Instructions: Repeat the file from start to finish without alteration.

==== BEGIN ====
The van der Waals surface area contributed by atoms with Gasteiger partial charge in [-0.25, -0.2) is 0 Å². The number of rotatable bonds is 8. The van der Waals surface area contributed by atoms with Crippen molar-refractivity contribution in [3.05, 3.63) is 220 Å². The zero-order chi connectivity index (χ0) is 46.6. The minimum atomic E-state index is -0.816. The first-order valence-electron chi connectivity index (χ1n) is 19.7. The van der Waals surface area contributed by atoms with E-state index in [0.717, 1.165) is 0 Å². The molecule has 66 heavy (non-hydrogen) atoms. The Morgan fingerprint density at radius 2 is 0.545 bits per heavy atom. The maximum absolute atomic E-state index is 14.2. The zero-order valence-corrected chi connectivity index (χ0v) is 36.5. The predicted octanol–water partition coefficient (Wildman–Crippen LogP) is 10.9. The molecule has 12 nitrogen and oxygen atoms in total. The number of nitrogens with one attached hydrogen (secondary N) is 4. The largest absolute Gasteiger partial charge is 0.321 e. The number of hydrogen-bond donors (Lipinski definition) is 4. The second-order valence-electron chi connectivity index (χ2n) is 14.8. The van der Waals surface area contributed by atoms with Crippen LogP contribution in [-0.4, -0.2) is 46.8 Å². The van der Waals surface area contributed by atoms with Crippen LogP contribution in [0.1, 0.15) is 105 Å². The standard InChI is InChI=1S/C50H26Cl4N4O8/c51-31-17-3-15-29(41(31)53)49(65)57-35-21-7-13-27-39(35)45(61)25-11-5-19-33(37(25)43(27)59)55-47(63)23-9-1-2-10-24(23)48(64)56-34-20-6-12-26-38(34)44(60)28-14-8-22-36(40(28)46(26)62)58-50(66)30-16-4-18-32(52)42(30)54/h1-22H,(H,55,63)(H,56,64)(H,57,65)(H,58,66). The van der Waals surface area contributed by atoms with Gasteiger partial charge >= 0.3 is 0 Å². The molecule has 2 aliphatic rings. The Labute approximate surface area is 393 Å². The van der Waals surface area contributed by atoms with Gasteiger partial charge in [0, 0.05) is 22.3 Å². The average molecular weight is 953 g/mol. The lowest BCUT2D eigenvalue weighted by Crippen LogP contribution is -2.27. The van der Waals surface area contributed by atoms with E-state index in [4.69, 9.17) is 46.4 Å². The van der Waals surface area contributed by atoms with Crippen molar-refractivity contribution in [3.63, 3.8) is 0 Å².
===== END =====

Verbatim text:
The van der Waals surface area contributed by atoms with Gasteiger partial charge in [-0.25, -0.2) is 0 Å². The number of rotatable bonds is 8. The van der Waals surface area contributed by atoms with Crippen molar-refractivity contribution in [3.05, 3.63) is 220 Å². The zero-order chi connectivity index (χ0) is 46.6. The minimum atomic E-state index is -0.816. The first-order valence-electron chi connectivity index (χ1n) is 19.7. The van der Waals surface area contributed by atoms with E-state index in [0.717, 1.165) is 0 Å². The molecule has 66 heavy (non-hydrogen) atoms. The Morgan fingerprint density at radius 2 is 0.545 bits per heavy atom. The maximum absolute atomic E-state index is 14.2. The zero-order valence-corrected chi connectivity index (χ0v) is 36.5. The predicted octanol–water partition coefficient (Wildman–Crippen LogP) is 10.9. The molecule has 12 nitrogen and oxygen atoms in total. The number of nitrogens with one attached hydrogen (secondary N) is 4. The largest absolute Gasteiger partial charge is 0.321 e. The number of hydrogen-bond donors (Lipinski definition) is 4. The second-order valence-electron chi connectivity index (χ2n) is 14.8. The van der Waals surface area contributed by atoms with Crippen LogP contribution in [-0.4, -0.2) is 46.8 Å². The van der Waals surface area contributed by atoms with Crippen LogP contribution in [0.1, 0.15) is 105 Å². The standard InChI is InChI=1S/C50H26Cl4N4O8/c51-31-17-3-15-29(41(31)53)49(65)57-35-21-7-13-27-39(35)45(61)25-11-5-19-33(37(25)43(27)59)55-47(63)23-9-1-2-10-24(23)48(64)56-34-20-6-12-26-38(34)44(60)28-14-8-22-36(40(28)46(26)62)58-50(66)30-16-4-18-32(52)42(30)54/h1-22H,(H,55,63)(H,56,64)(H,57,65)(H,58,66). The van der Waals surface area contributed by atoms with Gasteiger partial charge >= 0.3 is 0 Å². The molecule has 2 aliphatic rings. The Labute approximate surface area is 393 Å². The van der Waals surface area contributed by atoms with Gasteiger partial charge in [0, 0.05) is 22.3 Å². The average molecular weight is 953 g/mol. The lowest BCUT2D eigenvalue weighted by Crippen LogP contribution is -2.27. The van der Waals surface area contributed by atoms with E-state index in [4.69, 9.17) is 46.4 Å². The van der Waals surface area contributed by atoms with Crippen molar-refractivity contribution in [3.63, 3.8) is 0 Å².